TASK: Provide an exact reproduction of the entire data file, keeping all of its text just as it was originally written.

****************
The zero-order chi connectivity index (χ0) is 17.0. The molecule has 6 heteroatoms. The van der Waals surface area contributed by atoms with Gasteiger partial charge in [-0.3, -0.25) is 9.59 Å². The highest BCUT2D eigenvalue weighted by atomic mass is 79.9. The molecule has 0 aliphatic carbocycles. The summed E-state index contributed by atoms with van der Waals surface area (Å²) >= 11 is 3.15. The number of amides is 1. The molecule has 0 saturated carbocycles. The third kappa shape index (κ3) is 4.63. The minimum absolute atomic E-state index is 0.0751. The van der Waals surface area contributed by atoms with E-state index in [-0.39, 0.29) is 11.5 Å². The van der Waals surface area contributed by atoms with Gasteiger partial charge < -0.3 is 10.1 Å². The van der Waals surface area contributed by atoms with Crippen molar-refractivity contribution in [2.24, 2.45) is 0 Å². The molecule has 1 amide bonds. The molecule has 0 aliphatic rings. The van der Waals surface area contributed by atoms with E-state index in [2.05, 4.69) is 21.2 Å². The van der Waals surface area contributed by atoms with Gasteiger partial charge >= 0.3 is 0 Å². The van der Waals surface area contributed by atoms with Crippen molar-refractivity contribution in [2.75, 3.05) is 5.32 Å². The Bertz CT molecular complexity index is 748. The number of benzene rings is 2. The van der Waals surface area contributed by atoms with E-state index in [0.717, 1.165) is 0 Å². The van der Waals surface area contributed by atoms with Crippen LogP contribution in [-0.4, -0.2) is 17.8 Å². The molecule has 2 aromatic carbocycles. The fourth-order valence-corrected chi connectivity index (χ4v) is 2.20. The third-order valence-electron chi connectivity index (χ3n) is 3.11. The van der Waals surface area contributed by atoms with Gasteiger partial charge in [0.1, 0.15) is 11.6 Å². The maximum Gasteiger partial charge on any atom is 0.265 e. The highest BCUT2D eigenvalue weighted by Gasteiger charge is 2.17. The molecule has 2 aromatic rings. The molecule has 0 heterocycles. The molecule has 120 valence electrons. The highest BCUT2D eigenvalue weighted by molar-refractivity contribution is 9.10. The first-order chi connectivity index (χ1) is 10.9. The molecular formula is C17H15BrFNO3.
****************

The zero-order chi connectivity index (χ0) is 17.0. The molecule has 6 heteroatoms. The van der Waals surface area contributed by atoms with Gasteiger partial charge in [-0.3, -0.25) is 9.59 Å². The highest BCUT2D eigenvalue weighted by atomic mass is 79.9. The molecule has 0 aliphatic carbocycles. The summed E-state index contributed by atoms with van der Waals surface area (Å²) >= 11 is 3.15. The number of amides is 1. The molecule has 0 saturated carbocycles. The third kappa shape index (κ3) is 4.63. The minimum absolute atomic E-state index is 0.0751. The van der Waals surface area contributed by atoms with E-state index in [-0.39, 0.29) is 11.5 Å². The van der Waals surface area contributed by atoms with Gasteiger partial charge < -0.3 is 10.1 Å². The van der Waals surface area contributed by atoms with Crippen molar-refractivity contribution in [2.24, 2.45) is 0 Å². The molecule has 1 amide bonds. The molecule has 0 aliphatic rings. The van der Waals surface area contributed by atoms with E-state index in [2.05, 4.69) is 21.2 Å². The van der Waals surface area contributed by atoms with Gasteiger partial charge >= 0.3 is 0 Å². The van der Waals surface area contributed by atoms with Crippen molar-refractivity contribution in [2.75, 3.05) is 5.32 Å². The Bertz CT molecular complexity index is 748. The number of benzene rings is 2. The van der Waals surface area contributed by atoms with E-state index in [0.717, 1.165) is 0 Å². The van der Waals surface area contributed by atoms with Crippen LogP contribution in [-0.4, -0.2) is 17.8 Å². The molecule has 2 aromatic carbocycles. The fourth-order valence-corrected chi connectivity index (χ4v) is 2.20. The third-order valence-electron chi connectivity index (χ3n) is 3.11. The van der Waals surface area contributed by atoms with Gasteiger partial charge in [0.1, 0.15) is 11.6 Å². The maximum Gasteiger partial charge on any atom is 0.265 e. The highest BCUT2D eigenvalue weighted by Gasteiger charge is 2.17. The molecule has 2 aromatic rings. The molecule has 0 heterocycles. The molecule has 120 valence electrons. The highest BCUT2D eigenvalue weighted by molar-refractivity contribution is 9.10. The first-order chi connectivity index (χ1) is 10.9. The molecular formula is C17H15BrFNO3.